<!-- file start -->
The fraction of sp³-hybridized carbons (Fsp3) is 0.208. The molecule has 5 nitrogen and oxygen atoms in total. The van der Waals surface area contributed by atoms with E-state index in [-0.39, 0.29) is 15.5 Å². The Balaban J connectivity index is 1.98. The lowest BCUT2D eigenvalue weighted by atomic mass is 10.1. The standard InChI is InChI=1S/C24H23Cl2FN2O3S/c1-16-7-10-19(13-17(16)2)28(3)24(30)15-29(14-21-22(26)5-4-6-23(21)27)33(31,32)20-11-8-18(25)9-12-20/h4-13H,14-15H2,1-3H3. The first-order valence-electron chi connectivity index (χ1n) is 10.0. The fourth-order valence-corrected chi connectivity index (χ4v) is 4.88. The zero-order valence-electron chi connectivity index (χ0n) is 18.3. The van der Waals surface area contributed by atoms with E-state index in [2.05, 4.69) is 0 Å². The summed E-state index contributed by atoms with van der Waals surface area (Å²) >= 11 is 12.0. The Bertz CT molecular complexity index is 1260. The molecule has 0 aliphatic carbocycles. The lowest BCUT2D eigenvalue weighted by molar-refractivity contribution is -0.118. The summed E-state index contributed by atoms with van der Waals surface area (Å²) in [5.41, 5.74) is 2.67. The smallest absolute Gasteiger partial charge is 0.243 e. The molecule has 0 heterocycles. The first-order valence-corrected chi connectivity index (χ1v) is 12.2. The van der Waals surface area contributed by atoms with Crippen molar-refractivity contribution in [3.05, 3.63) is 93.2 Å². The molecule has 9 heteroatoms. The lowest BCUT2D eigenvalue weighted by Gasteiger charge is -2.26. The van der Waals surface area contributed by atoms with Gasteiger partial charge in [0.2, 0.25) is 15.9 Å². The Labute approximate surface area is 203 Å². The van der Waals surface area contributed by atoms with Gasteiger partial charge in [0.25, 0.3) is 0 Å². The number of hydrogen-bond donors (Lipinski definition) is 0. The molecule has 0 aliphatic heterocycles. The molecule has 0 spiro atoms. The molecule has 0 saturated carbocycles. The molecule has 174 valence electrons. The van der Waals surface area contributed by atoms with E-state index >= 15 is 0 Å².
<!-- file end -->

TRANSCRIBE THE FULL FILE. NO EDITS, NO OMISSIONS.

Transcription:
The fraction of sp³-hybridized carbons (Fsp3) is 0.208. The molecule has 5 nitrogen and oxygen atoms in total. The van der Waals surface area contributed by atoms with E-state index in [-0.39, 0.29) is 15.5 Å². The Balaban J connectivity index is 1.98. The lowest BCUT2D eigenvalue weighted by atomic mass is 10.1. The standard InChI is InChI=1S/C24H23Cl2FN2O3S/c1-16-7-10-19(13-17(16)2)28(3)24(30)15-29(14-21-22(26)5-4-6-23(21)27)33(31,32)20-11-8-18(25)9-12-20/h4-13H,14-15H2,1-3H3. The first-order valence-electron chi connectivity index (χ1n) is 10.0. The fourth-order valence-corrected chi connectivity index (χ4v) is 4.88. The zero-order valence-electron chi connectivity index (χ0n) is 18.3. The van der Waals surface area contributed by atoms with E-state index in [2.05, 4.69) is 0 Å². The summed E-state index contributed by atoms with van der Waals surface area (Å²) >= 11 is 12.0. The Bertz CT molecular complexity index is 1260. The molecule has 0 aliphatic carbocycles. The lowest BCUT2D eigenvalue weighted by molar-refractivity contribution is -0.118. The summed E-state index contributed by atoms with van der Waals surface area (Å²) in [5.41, 5.74) is 2.67. The smallest absolute Gasteiger partial charge is 0.243 e. The molecule has 0 heterocycles. The first-order valence-corrected chi connectivity index (χ1v) is 12.2. The van der Waals surface area contributed by atoms with Crippen molar-refractivity contribution in [3.05, 3.63) is 93.2 Å². The molecule has 9 heteroatoms. The lowest BCUT2D eigenvalue weighted by Gasteiger charge is -2.26. The van der Waals surface area contributed by atoms with Gasteiger partial charge in [0.2, 0.25) is 15.9 Å². The Labute approximate surface area is 203 Å². The van der Waals surface area contributed by atoms with Gasteiger partial charge in [0.25, 0.3) is 0 Å². The number of hydrogen-bond donors (Lipinski definition) is 0. The molecule has 0 aliphatic heterocycles. The molecule has 0 spiro atoms. The molecule has 0 saturated carbocycles. The molecule has 174 valence electrons. The van der Waals surface area contributed by atoms with E-state index >= 15 is 0 Å².